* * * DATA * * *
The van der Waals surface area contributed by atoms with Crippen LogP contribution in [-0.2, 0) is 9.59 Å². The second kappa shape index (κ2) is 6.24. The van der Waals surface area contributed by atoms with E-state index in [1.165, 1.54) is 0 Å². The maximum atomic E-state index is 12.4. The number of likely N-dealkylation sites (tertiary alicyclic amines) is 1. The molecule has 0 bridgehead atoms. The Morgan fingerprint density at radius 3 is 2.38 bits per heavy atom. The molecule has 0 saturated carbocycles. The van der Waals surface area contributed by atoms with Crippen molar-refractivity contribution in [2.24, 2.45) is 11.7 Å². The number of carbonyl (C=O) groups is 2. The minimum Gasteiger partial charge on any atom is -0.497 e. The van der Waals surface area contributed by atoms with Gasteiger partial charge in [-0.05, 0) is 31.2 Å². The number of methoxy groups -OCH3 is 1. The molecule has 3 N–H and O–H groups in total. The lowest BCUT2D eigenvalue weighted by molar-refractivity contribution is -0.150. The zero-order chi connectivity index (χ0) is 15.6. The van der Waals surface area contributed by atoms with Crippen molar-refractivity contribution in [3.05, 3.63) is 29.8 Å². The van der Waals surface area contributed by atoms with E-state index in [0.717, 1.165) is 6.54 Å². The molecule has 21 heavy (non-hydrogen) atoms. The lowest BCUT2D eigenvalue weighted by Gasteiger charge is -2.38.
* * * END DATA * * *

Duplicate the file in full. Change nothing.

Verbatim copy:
The van der Waals surface area contributed by atoms with Crippen LogP contribution in [-0.2, 0) is 9.59 Å². The second kappa shape index (κ2) is 6.24. The van der Waals surface area contributed by atoms with E-state index in [1.165, 1.54) is 0 Å². The maximum atomic E-state index is 12.4. The number of likely N-dealkylation sites (tertiary alicyclic amines) is 1. The molecule has 0 bridgehead atoms. The Morgan fingerprint density at radius 3 is 2.38 bits per heavy atom. The molecule has 0 saturated carbocycles. The van der Waals surface area contributed by atoms with Crippen molar-refractivity contribution in [2.24, 2.45) is 11.7 Å². The number of carbonyl (C=O) groups is 2. The minimum Gasteiger partial charge on any atom is -0.497 e. The van der Waals surface area contributed by atoms with Gasteiger partial charge in [-0.05, 0) is 31.2 Å². The number of methoxy groups -OCH3 is 1. The molecule has 3 N–H and O–H groups in total. The lowest BCUT2D eigenvalue weighted by molar-refractivity contribution is -0.150. The zero-order chi connectivity index (χ0) is 15.6. The van der Waals surface area contributed by atoms with Crippen molar-refractivity contribution in [3.05, 3.63) is 29.8 Å². The van der Waals surface area contributed by atoms with E-state index in [0.717, 1.165) is 6.54 Å². The molecule has 21 heavy (non-hydrogen) atoms. The lowest BCUT2D eigenvalue weighted by Gasteiger charge is -2.38.